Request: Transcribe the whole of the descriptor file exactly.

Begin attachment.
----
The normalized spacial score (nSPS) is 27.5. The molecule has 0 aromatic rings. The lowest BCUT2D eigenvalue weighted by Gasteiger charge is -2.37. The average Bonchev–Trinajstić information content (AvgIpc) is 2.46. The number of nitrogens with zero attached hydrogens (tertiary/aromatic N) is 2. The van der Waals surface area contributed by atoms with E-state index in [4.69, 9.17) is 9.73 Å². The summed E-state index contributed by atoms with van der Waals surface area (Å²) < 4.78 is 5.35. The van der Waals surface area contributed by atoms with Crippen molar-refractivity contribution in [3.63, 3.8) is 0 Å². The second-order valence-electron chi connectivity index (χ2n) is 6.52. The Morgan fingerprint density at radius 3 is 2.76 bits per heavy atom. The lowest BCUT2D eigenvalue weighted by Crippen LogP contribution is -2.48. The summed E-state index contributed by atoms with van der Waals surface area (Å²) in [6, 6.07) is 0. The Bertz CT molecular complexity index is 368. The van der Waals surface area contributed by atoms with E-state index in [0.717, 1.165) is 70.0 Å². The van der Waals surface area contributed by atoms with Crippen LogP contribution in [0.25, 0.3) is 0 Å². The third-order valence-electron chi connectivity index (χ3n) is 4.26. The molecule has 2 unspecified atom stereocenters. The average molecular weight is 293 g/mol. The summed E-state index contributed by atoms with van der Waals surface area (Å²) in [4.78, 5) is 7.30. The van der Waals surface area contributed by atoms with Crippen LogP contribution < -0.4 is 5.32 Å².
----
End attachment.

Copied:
The normalized spacial score (nSPS) is 27.5. The molecule has 0 aromatic rings. The lowest BCUT2D eigenvalue weighted by Gasteiger charge is -2.37. The average Bonchev–Trinajstić information content (AvgIpc) is 2.46. The number of nitrogens with zero attached hydrogens (tertiary/aromatic N) is 2. The van der Waals surface area contributed by atoms with E-state index in [4.69, 9.17) is 9.73 Å². The summed E-state index contributed by atoms with van der Waals surface area (Å²) < 4.78 is 5.35. The van der Waals surface area contributed by atoms with Crippen molar-refractivity contribution in [3.63, 3.8) is 0 Å². The second-order valence-electron chi connectivity index (χ2n) is 6.52. The Morgan fingerprint density at radius 3 is 2.76 bits per heavy atom. The lowest BCUT2D eigenvalue weighted by Crippen LogP contribution is -2.48. The summed E-state index contributed by atoms with van der Waals surface area (Å²) in [6, 6.07) is 0. The Bertz CT molecular complexity index is 368. The van der Waals surface area contributed by atoms with E-state index in [0.717, 1.165) is 70.0 Å². The van der Waals surface area contributed by atoms with Crippen LogP contribution in [0.25, 0.3) is 0 Å². The third-order valence-electron chi connectivity index (χ3n) is 4.26. The molecule has 2 unspecified atom stereocenters. The average molecular weight is 293 g/mol. The summed E-state index contributed by atoms with van der Waals surface area (Å²) in [4.78, 5) is 7.30. The van der Waals surface area contributed by atoms with Crippen LogP contribution < -0.4 is 5.32 Å².